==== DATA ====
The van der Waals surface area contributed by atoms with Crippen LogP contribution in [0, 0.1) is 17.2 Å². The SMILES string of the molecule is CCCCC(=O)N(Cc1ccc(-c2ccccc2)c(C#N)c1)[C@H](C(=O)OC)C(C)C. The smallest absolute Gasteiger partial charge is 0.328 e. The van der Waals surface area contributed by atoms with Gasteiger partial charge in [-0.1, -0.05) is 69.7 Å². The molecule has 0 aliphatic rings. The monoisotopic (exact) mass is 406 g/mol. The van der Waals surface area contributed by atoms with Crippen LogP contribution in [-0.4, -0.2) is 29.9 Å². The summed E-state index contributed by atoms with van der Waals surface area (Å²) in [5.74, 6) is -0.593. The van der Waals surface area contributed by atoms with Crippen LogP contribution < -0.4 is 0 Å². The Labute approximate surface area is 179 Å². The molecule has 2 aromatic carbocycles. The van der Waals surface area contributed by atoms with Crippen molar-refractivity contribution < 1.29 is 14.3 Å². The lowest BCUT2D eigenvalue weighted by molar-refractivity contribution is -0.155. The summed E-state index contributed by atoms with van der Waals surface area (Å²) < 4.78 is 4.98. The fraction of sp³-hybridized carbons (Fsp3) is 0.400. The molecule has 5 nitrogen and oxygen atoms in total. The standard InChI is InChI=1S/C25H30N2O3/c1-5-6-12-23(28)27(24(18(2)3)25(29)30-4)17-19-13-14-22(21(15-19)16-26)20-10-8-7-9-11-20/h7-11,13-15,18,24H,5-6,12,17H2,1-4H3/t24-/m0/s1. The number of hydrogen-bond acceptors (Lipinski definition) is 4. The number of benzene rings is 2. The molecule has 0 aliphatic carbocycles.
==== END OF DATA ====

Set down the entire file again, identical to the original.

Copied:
The van der Waals surface area contributed by atoms with Crippen LogP contribution in [0, 0.1) is 17.2 Å². The SMILES string of the molecule is CCCCC(=O)N(Cc1ccc(-c2ccccc2)c(C#N)c1)[C@H](C(=O)OC)C(C)C. The smallest absolute Gasteiger partial charge is 0.328 e. The van der Waals surface area contributed by atoms with Gasteiger partial charge in [-0.1, -0.05) is 69.7 Å². The molecule has 0 aliphatic rings. The monoisotopic (exact) mass is 406 g/mol. The van der Waals surface area contributed by atoms with Crippen LogP contribution in [-0.4, -0.2) is 29.9 Å². The summed E-state index contributed by atoms with van der Waals surface area (Å²) in [5.74, 6) is -0.593. The van der Waals surface area contributed by atoms with Crippen LogP contribution < -0.4 is 0 Å². The Labute approximate surface area is 179 Å². The molecule has 2 aromatic carbocycles. The van der Waals surface area contributed by atoms with Crippen molar-refractivity contribution < 1.29 is 14.3 Å². The lowest BCUT2D eigenvalue weighted by molar-refractivity contribution is -0.155. The summed E-state index contributed by atoms with van der Waals surface area (Å²) < 4.78 is 4.98. The fraction of sp³-hybridized carbons (Fsp3) is 0.400. The molecule has 5 nitrogen and oxygen atoms in total. The standard InChI is InChI=1S/C25H30N2O3/c1-5-6-12-23(28)27(24(18(2)3)25(29)30-4)17-19-13-14-22(21(15-19)16-26)20-10-8-7-9-11-20/h7-11,13-15,18,24H,5-6,12,17H2,1-4H3/t24-/m0/s1. The number of hydrogen-bond acceptors (Lipinski definition) is 4. The number of benzene rings is 2. The molecule has 0 aliphatic carbocycles.